She concluded she must have gotten it from her dog. Another participant concluded he must have gotten it from his cat. Not knowing where they had acquired the resistant microbe caused frustration in many participants. As one woman explained, if you only knew where you had picked it up, then you would also know what to avoid in the future. Another frustration many participants shared was not knowing how long they would be carrying the MDRO; its presence seemed to be unpredictable. The woman waiting for the hip replacement that continued to be postponed, mentioned feeling depressed due to this unpredictability. Another woman described this uncertainty as leading to confusion.

‘I constantly do that test, I have it (the MDRO) and then I don’t have it. I don’t understand why that is……you think you don’t have it and then you’re in the hospital and they test again and you have it again. I find that confusing.’ Interview 5 (MRSA)

Another very common question expressed by the majority of participants was which people and places they should be avoiding to prevent the spread of the MDRO. They wondered how infectious they really were.

‘I think, yes, I don’t know with whom I should be careful. I would like to know more about that, then I know, oh yes, be careful if I go there.’ Interview 7 (MRSA)

One of the parents whose child was a MRSA carrier said that although she knew a lot about the bacteria, the type of information she really lacked was more of a practical nature, such as whether it was safe for others if they went shopping. One woman described how people often worried about visiting her, because of the MRSA. She said people in general didn’t understand how infectious she was to them and whether it was safe to come near her. She added that she herself was not really sure either. She wished there was some information available about what to tell others.

‘It would be nice, if you are a patient, that there is such a brochure, a brochure about what to do about people who visit me and who say ‘I don’t dare to come, because you have MRSA’. How do I explain this (the MRSA)? That is just difficult.‘ Interview 6 (LA-MRSA)

Confusion due to discrepancies in HCP behaviours and policies

Besides the lingering questions participants were living with, the participants also reported feeling confused by discrepancies in the behaviours of hospital staff and policies with regard to precautionary measures. Many participants were already wondering how infectious they really were for others; the discrepancies they observed among health care providers and other hospital staff with respect to applying precautionary measures, such as protective clothing, appeared to reinforce their confusion.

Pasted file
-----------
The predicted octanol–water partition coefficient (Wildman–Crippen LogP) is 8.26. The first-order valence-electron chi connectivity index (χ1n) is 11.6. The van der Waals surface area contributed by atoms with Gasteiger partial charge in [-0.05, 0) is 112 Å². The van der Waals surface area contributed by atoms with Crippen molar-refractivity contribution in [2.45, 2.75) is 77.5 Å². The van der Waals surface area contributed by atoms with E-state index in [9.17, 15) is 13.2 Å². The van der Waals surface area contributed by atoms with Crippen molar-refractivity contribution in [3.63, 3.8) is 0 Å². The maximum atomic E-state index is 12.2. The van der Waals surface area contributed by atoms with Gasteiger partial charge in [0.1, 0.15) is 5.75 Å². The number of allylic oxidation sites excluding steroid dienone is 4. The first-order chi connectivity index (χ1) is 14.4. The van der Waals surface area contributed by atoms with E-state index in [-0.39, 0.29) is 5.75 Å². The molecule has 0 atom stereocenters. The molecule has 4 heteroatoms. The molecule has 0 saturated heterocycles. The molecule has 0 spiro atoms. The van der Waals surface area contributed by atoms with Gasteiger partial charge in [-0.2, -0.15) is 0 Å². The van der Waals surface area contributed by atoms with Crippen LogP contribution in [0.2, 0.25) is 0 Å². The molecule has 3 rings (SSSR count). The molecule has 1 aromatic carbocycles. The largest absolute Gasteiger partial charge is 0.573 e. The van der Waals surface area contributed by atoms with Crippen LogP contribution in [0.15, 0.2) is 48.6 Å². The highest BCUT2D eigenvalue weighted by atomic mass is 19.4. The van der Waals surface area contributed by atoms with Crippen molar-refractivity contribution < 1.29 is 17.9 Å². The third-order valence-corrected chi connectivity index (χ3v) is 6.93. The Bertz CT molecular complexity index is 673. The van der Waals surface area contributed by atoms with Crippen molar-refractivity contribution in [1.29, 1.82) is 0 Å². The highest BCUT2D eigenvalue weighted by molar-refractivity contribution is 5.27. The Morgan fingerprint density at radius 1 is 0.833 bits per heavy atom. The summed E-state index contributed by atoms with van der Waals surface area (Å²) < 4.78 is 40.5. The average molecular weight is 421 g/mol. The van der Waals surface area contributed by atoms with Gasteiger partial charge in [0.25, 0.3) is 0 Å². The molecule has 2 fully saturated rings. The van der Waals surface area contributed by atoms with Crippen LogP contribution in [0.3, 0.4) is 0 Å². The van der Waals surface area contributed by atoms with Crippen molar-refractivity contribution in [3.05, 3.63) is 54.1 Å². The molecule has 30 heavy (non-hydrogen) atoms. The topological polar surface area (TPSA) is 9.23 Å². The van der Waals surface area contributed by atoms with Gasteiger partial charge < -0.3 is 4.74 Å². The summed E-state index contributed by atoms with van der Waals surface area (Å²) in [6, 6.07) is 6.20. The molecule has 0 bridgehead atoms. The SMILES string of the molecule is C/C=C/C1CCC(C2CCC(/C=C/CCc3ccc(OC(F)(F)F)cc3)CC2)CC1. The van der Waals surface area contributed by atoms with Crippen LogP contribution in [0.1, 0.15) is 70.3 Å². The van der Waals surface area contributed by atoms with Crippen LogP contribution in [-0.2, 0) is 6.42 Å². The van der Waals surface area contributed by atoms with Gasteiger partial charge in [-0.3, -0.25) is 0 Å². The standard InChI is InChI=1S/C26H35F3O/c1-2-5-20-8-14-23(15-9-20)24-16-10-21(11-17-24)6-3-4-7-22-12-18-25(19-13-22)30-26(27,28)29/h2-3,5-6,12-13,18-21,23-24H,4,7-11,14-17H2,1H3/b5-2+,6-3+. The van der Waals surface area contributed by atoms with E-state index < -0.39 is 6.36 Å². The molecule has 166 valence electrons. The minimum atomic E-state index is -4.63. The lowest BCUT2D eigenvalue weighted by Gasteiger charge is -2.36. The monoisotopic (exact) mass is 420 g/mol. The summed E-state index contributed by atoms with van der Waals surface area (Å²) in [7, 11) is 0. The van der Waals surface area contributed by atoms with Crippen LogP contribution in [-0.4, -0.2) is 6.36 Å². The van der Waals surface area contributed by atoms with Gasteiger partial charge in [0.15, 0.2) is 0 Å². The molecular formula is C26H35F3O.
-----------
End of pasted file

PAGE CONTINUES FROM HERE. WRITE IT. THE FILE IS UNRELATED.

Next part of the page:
‘What I found odd in (name of hospital), there was a cleaner who came in completely covered in protective clothing to clean, ten minutes later the surgeon came in and shook my hand. I said ‘wait a minute, this doesn’t make sense. I just saw the cleaner completely covered and I receive a handshake from you.’ ‘Ah, I will wash my hands in a moment‘ he told me’. Interview 6 (LA-MRSA)

Hospitals also varied in the policies they had regarding matters such as the required number of times patients should have a negative test, before having the label of MDRO carriage removed from their dossiers. One participant mentioned that in one hospital she had already been declared free of resistant K. pneumoniae, but in another hospital they continued to apply protective measures and to treat her as a carrier of resistant K. pneumoniae. The hospital had been unwilling to test her and she felt the staff generally did not seem to have much knowledge about the bacteria.

Responsibility held by carriers, or their parents

There was a general feeling among many participants that the responsibility for the burden of carrying and preventing the transmission of the MDRO lay on their own shoulders. Several participants mentioned the confusing contrast between all the restrictions in the hospital and being told they could go home and live relatively normal lives. In line with their lingering questions about who they should avoid, many participants wondered why all these precautionary measures were only of importance to patients in the hospital and there was no apparent concern about them infecting people outside of the hospital with potentially weaker immune systems. One woman carrying the resistant K. pneumoniae bacteria was worried about how contagious she was to her grandchildren and her pregnant daughter-in-law. She mentioned that the information she had received from the hospital was not clear.